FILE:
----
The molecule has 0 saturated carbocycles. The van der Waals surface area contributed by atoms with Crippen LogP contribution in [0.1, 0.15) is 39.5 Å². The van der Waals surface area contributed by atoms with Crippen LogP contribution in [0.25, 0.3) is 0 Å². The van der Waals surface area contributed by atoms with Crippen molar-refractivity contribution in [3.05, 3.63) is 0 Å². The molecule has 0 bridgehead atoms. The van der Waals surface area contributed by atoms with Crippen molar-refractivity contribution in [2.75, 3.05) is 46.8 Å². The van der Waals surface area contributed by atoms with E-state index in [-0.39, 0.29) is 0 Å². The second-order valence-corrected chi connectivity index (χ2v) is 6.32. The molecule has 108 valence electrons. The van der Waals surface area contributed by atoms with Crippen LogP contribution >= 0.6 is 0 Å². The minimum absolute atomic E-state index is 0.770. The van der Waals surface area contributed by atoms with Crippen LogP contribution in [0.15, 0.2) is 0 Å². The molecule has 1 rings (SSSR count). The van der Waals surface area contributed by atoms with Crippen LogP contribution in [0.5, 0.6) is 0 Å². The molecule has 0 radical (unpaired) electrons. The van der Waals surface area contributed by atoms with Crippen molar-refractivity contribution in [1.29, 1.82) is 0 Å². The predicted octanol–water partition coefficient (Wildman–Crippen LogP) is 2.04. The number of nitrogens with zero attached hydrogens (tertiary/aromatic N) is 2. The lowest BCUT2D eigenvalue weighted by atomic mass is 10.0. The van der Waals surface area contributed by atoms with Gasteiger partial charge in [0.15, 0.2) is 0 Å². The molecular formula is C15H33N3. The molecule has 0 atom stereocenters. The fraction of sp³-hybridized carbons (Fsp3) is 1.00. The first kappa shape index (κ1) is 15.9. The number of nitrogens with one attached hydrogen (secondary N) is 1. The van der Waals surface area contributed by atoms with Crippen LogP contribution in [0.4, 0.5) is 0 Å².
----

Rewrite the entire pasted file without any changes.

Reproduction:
The molecule has 0 saturated carbocycles. The van der Waals surface area contributed by atoms with Crippen LogP contribution in [0.1, 0.15) is 39.5 Å². The van der Waals surface area contributed by atoms with Crippen LogP contribution in [0.25, 0.3) is 0 Å². The van der Waals surface area contributed by atoms with Crippen molar-refractivity contribution in [3.05, 3.63) is 0 Å². The molecule has 0 bridgehead atoms. The van der Waals surface area contributed by atoms with Crippen molar-refractivity contribution in [2.75, 3.05) is 46.8 Å². The van der Waals surface area contributed by atoms with E-state index in [-0.39, 0.29) is 0 Å². The second-order valence-corrected chi connectivity index (χ2v) is 6.32. The molecule has 108 valence electrons. The van der Waals surface area contributed by atoms with Crippen LogP contribution >= 0.6 is 0 Å². The minimum absolute atomic E-state index is 0.770. The van der Waals surface area contributed by atoms with Crippen LogP contribution in [0.15, 0.2) is 0 Å². The molecule has 1 rings (SSSR count). The van der Waals surface area contributed by atoms with Crippen LogP contribution in [0.5, 0.6) is 0 Å². The molecule has 0 radical (unpaired) electrons. The van der Waals surface area contributed by atoms with Crippen molar-refractivity contribution in [1.29, 1.82) is 0 Å². The predicted octanol–water partition coefficient (Wildman–Crippen LogP) is 2.04. The number of nitrogens with zero attached hydrogens (tertiary/aromatic N) is 2. The lowest BCUT2D eigenvalue weighted by atomic mass is 10.0. The van der Waals surface area contributed by atoms with Gasteiger partial charge in [0.15, 0.2) is 0 Å². The molecular formula is C15H33N3. The molecule has 0 atom stereocenters. The fraction of sp³-hybridized carbons (Fsp3) is 1.00. The first kappa shape index (κ1) is 15.9. The number of nitrogens with one attached hydrogen (secondary N) is 1. The van der Waals surface area contributed by atoms with Crippen LogP contribution in [0.4, 0.5) is 0 Å².